Post by Patrick Meyer
One of Rockjumper Birding Tour’s most popular departures is our Overland Namibia, Okavango & Victoria Falls tour which explores the absolute highlights of three Southern African countries. Namibia, Botswana and Zambia are all well known for their vast expanses of wilderness and teeming wildlife. Using the excuse that I hadn’t personally done this tour since 2004 (which was well before my photography days), I scheduled myself as tour leader for a recent departure. A quick re-familiarization visit in July soon led to the tour from late August into September. This was timed in advance of the intense summer heat and also before the rains, which means that the wildlife gathers in fantastic numbers around existing waterholes.
I’d love to share some of my favorite images with you from this trip.
Northern Black Korhaan
The Northern Black Korhaan derives its name from “kor”, referring to its loud guttural call, and “haan”, being hen in Afrikaans. Here a male utters his territorial call in a display flight over Etosha National Park.
The famous Desert (or more correctly desert-adapted) Elephants of Damaraland are remarkable creatures. Although not a separate species or even subspecies from the African or Savannah Elephant, they display several adaptations to survive in their harsh environment, including longer legs, larger feet and the requirement of only drinking every three or four days versus normal elephant’s daily thirst-quenching.
Black-breasted Snake Eagle
A stunning afternoon along the lonely desert road between Henties Bay and Uis produced superb photographic opportunities of a Black-breasted Snake Eagle. This attractive raptor really does hunt snakes which form the basis of its diet, and they are known for their ability to hover for significant periods of time.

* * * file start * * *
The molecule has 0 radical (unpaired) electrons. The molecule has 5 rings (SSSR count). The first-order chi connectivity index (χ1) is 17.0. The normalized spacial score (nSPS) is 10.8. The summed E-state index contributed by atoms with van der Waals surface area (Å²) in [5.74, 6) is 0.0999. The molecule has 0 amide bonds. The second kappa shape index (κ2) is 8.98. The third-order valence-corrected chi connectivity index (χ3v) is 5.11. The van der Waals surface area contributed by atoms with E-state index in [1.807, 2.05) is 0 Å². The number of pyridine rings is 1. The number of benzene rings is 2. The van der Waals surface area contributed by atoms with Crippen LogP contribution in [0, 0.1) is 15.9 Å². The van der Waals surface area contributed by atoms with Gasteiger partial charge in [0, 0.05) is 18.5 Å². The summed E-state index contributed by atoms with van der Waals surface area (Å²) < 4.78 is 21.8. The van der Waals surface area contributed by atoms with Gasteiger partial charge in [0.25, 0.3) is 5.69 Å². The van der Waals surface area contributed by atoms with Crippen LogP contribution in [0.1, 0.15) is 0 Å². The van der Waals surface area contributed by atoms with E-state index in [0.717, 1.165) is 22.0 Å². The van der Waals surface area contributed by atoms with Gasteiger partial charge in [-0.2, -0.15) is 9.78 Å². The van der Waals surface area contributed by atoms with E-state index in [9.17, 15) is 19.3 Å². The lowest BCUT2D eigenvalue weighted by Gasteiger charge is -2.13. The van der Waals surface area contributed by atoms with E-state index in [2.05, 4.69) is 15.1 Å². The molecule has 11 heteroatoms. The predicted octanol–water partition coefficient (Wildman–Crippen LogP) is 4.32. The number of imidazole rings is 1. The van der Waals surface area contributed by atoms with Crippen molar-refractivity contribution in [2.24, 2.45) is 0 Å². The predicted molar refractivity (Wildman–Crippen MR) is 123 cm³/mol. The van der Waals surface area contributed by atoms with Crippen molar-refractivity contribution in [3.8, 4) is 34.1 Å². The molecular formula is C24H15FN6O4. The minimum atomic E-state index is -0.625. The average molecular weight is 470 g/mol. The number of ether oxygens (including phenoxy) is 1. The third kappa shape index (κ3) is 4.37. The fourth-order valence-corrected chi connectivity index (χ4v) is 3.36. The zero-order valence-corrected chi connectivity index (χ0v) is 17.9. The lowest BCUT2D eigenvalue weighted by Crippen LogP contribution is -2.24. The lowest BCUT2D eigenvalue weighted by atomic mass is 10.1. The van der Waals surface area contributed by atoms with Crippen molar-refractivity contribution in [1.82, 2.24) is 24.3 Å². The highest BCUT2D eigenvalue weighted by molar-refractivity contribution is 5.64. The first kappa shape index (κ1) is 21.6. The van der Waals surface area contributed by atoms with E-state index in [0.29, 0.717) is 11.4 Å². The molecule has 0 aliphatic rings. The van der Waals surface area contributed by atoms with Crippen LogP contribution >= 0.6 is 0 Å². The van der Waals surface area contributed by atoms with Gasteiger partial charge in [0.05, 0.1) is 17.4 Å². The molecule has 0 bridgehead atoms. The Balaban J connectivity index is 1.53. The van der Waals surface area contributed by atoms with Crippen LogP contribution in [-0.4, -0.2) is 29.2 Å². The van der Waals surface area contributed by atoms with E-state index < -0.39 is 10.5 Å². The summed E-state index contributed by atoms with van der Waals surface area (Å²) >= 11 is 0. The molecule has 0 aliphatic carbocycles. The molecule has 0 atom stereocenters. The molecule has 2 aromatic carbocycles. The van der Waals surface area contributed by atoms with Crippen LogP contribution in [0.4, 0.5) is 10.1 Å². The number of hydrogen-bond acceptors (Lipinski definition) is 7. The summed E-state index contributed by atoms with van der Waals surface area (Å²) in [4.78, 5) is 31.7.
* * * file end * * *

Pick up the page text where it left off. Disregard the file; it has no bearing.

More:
The Rockrunner is one of Namibia’s special birds being near-endemic (its range just extending into southern Angola.) Its lovely melodious song is characteristic of the mountains of central Namibia, where this shy bird lives up to its name as it sprints between boulders as can be seen in this image.
This beautiful feathered creature has been known to change many a traveler’s life by turning them into ardent birders! It’s hard not to become addicted to the sport of birding after seeing this gem!
Spreetshoogte Pass sunset
This dramatic and rugged pass between the Khomas-Hochland highlands and the gravel plains of the Namib Desert offers unbeatable views and spectacular rosy sunsets.
Southern Carmine Bee-eater
Brilliant Southern Carmine Bee-eaters nest in busy colonies along the river banks of northern Namibia. These elegant and lively creatures are a joy to behold.
The delicate Red-necked Falcon is nevertheless a feared predator of small passerines. This bird had caught and was defeathering a Red-capped Lark from this dead-tree perch when his prey slipped through his talons and he had to drop down to the ground to retrieve it.
Etosha National Park is famed for its magnificent Lions. This huge male in his prime dominated Newbroni waterhole. To see more images and read about an incredible afternoon with this male and his pride of 5 females and young lions, which included interactions with Elephants, Black Rhino and the killing of a Black-backed Jackal.
Africa is not endowed with as many parrots as other tropical lands, but what we lack in numbers we make up for in cuteness as this delightful Rosy-faced Lovebird so clearly illustrates. These tiny parrots nest inside Social Weaver colonies and are restricted to arid areas of Namibia and surrounding drylands.
Pel’s Fishing Owl
One of the most sought-after sightings in the Okavango is the majestic Pel’s Fishing Owl. This massive ginger beast spends its days roosting in large, leafy trees and emerges at night to hunt from branches overhanging waterways. This bird was hanging onto the remains of a Tigerfish from the previous night’s hunt and every now and then would take a bite!
When Namibia was still a German colony, this bird was known as the Reichsvogel as its red, black and white colors were shared with the national flag of the time. This brilliant bird is pleasantly common, often seen foraging on the ground in open areas or its beautiful hooting duet emanating from surrounding trees and bushes.